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I want to do syslogging from Java. There is a log4j appender, but it doesn't seem to work (for me anyway ... though Google results show many others with this issue still unresolved).

I'm trying to debug the appender, so I've written the following script based upon RFC3164

It runs, but no logging appears in the syslog.

// scala
import java.io._
import java.net._
val ds = new DatagramSocket()
val fullMsg = "<11>May 26 14:47:22 Hello World"
val packet = new DatagramPacket(fullMsg.getBytes("UTF-8"), fullMsg.length, 
  InetAddress.getLocalHost, 514)
ds send packet

I also tried using /bin/nc, but it doesn't work either.

echo "<14>May 26 15:23:33 Hello world" > nc -u localhost 514

The Ubuntu command /usr/bin/logger does work, however.

logger -p user.info hello world
# logs: May 26 15:25:10 dsupport2 jem: hello world

What could I be doing wrong?


Both nc & the scala generate the following packet:

jem@dsupport2:~/projects/log4j$ grep -A 10 514 out
xxx.xxx.xxx.xxx:37920(unknown) -> xxx.xxx.xxx.xxx:514(syslog)
Version: 4   Total Lenght: 63   TTL: 64
Packet Number: 4

---[ UDP Data ]------------------------------------------------------

<14>May 26 15:26:33 Hello world 22

It seems I cannot get /usr/bin/logger (the one that works) to talk remotely. I assume you're supposed to set up the local syslogd as a relay.


Using nc, wireshark shows the message to be formatted OK, but that the port is unreachable.

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I think this is a question more appropriate to serverfault than stackoverflow. –  Daniel C. Sobral May 26 '10 at 15:14

3 Answers 3

up vote 1 down vote accepted

The network firewall in Ubuntu needs to be explicitly told to allow traffic to a given port, this includes Syslog.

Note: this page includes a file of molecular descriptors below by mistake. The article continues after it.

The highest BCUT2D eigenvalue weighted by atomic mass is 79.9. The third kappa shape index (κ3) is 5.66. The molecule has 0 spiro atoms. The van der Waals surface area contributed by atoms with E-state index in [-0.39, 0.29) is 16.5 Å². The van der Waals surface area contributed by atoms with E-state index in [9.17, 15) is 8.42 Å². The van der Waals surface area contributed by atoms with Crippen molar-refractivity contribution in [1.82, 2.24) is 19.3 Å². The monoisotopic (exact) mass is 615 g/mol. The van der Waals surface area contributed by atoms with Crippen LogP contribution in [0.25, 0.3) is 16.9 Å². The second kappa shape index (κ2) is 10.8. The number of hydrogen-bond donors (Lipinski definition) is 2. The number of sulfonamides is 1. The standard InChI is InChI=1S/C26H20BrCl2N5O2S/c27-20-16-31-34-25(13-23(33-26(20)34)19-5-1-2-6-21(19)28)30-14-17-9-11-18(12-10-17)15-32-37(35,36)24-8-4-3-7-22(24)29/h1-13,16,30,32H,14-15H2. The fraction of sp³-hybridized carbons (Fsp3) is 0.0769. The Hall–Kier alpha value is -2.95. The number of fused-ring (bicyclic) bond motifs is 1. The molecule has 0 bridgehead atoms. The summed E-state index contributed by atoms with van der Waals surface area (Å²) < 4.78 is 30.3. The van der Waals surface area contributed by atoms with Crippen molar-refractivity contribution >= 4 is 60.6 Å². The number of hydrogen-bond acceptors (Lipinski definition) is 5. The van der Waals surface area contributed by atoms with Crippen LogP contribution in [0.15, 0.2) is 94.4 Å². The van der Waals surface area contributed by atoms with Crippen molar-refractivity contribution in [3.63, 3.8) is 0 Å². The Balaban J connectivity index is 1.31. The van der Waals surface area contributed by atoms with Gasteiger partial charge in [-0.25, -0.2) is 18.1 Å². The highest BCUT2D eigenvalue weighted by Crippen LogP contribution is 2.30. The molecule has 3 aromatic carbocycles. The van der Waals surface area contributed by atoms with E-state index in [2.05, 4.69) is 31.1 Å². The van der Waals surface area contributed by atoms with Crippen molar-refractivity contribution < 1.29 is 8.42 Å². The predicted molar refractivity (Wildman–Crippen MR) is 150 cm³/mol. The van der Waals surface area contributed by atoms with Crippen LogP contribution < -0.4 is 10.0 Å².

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The firewall is not active. jem@dsupport2:~/projects$ sudo ufw status Status: inactive –  Synesso May 26 '10 at 6:42
well, ufw is not enabled, but wireshark says destination unreachable ... what other way could the port be blocked? –  Synesso May 26 '10 at 6:57
Use the GUI version instead. I do not know which technology is used under the hood. –  Thorbjørn Ravn Andersen May 26 '10 at 7:46

Have you tried sniffing the local network traffic to see if the log messages are actually sent, if they seem well-formed, etc? You could use nast or something like it.

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Did not know it was possible when the traffic is loopback. But I haven't tried nast, so here goes ... –  Synesso May 26 '10 at 6:22
nast was just the first thing I found on Google, I just assumed it can sniff loopback. WireShark can, anyway: wiki.wireshark.org/CaptureSetup/Loopback –  gustafc May 26 '10 at 6:42
Question edited with update. –  Synesso May 26 '10 at 6:43

Syslogd is probaby not listening on an IP socket but a unix domain socket. The standard socket is /dev/log. You will need to use a library such as JUDS to connect to this socket. This will give an OutputStream that you can write the log record to.

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